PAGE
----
The narrative takes a sharp twist with the last line of the second refrain – what a nice surprise, bring your alibis. This sets up the climactic awakening of the protagonist to the true state of his life. Then, one after another, he is met with a series of frightening encounters that throws him out of the illusive brightness of his comfortable room to the verge of a deep canal leading to the dark basement of life! Each of these encounters are described in mixed tense as the protagonist is now in a state of panic, which cannot be more appropriate for the narrative; no, it is ingenious! For instance, the encounters with his woman in the bedroom and the night man at the exit are described in the past (she said and he said) although what they told him, respectively, are stated in the present tense to make the audience feel those life-altering messages. Similarly, the more ominous experience of witnessing his fellow musicians at the owner’s chamber is narrated in the past tense with gathered for the feast, but the event of them desperately fighting their rights out with the masters in a losing cause is presented in the present tense with stab it with their steely knives. Then he uses past continuous in I was running for the door to create a sense of reflective drama and wrap up the narration in the present tense in his fateful moment with you can check out any time you like, but you can never leave! This final verse combines in equal measure the reflective nature of the first verse, now frighteningly exposed, with the live drama of the second verse, now all too real, to bring about one of the best climactic finales to one of the most imaginative narrations ever heard in modern popular music.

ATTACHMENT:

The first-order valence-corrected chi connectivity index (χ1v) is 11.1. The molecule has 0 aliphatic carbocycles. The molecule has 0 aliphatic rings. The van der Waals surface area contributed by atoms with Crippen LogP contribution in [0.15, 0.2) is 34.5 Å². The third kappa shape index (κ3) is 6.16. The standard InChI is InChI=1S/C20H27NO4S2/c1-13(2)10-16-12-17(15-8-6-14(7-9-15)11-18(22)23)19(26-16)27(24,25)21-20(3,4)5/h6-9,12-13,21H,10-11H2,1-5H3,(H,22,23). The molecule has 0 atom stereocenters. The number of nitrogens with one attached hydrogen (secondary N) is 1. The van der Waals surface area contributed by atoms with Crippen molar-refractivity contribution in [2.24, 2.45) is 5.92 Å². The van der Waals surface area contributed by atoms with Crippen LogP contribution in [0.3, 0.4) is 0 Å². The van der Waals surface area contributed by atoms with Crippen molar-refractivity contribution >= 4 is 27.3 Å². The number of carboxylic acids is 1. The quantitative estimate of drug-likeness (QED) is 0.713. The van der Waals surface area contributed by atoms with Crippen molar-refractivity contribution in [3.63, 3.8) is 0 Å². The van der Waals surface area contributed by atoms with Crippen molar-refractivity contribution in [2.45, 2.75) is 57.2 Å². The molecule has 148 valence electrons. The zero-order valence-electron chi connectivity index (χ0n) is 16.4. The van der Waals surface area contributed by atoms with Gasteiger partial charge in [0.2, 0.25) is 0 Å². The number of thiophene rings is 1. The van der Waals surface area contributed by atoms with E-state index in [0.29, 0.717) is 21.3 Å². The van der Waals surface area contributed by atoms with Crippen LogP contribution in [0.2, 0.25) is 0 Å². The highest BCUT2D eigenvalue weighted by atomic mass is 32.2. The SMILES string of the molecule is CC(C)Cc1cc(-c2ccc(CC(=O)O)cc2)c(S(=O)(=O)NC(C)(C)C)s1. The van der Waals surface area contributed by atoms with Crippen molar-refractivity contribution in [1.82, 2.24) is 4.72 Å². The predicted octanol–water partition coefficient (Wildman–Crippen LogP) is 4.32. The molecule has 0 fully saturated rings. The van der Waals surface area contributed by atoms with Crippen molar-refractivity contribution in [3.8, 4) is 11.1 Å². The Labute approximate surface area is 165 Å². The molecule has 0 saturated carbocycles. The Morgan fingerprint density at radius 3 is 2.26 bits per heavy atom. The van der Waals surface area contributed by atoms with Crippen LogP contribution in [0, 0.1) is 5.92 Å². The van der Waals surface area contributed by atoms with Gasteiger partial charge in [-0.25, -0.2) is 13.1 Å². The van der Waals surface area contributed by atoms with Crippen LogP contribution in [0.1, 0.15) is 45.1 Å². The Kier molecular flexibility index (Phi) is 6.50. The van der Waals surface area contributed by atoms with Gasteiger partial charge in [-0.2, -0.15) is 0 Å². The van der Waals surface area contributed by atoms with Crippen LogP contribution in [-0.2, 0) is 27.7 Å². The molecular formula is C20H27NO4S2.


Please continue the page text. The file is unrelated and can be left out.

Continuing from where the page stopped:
Another key aspect of the song described in the line-to-line analysis is the use of characters and symbolism to advance the narrative. There are 3 supporting characters besides the protagonist. The first character is the beautiful woman at the entrance, who, while representing the attractive women available to the protagonist, on a larger scale, symbolizes the luxurious and hedonistic lifestyle that was on offer at the outset. The second character is the captain of the Hotel, the owners of the Recording Industry in other words, who he later refers to as the ‘beast’ due to his change in perception. The last character is the night man, a threatening man placed at the exit to intimidate disgruntled artists who attempt to leave the Industry possibly prior to fulfilling their contractual agreements. Other non-living symbols such as, the desert highway, Hotel, candle lights and so forth, are used, along with the characters, to create the visual canvas that allows the song’s real meaning to be kept under wraps and left to the audience’s imagination while inviting the audience to get on the emotional roller-coaster ride with the protagonist. On a rather amusing note, the followers of the mental hospital and cancer patients theories have suggested that the woman at the entrance is a nurse (sounds like hospitals have come a long way since the days of Florence Nightingale; no wonder people go insane these days!) while the followers of the devil-worshiping cult theory have suggested that the beast in verse three is a reference to Satan himself! Close enough!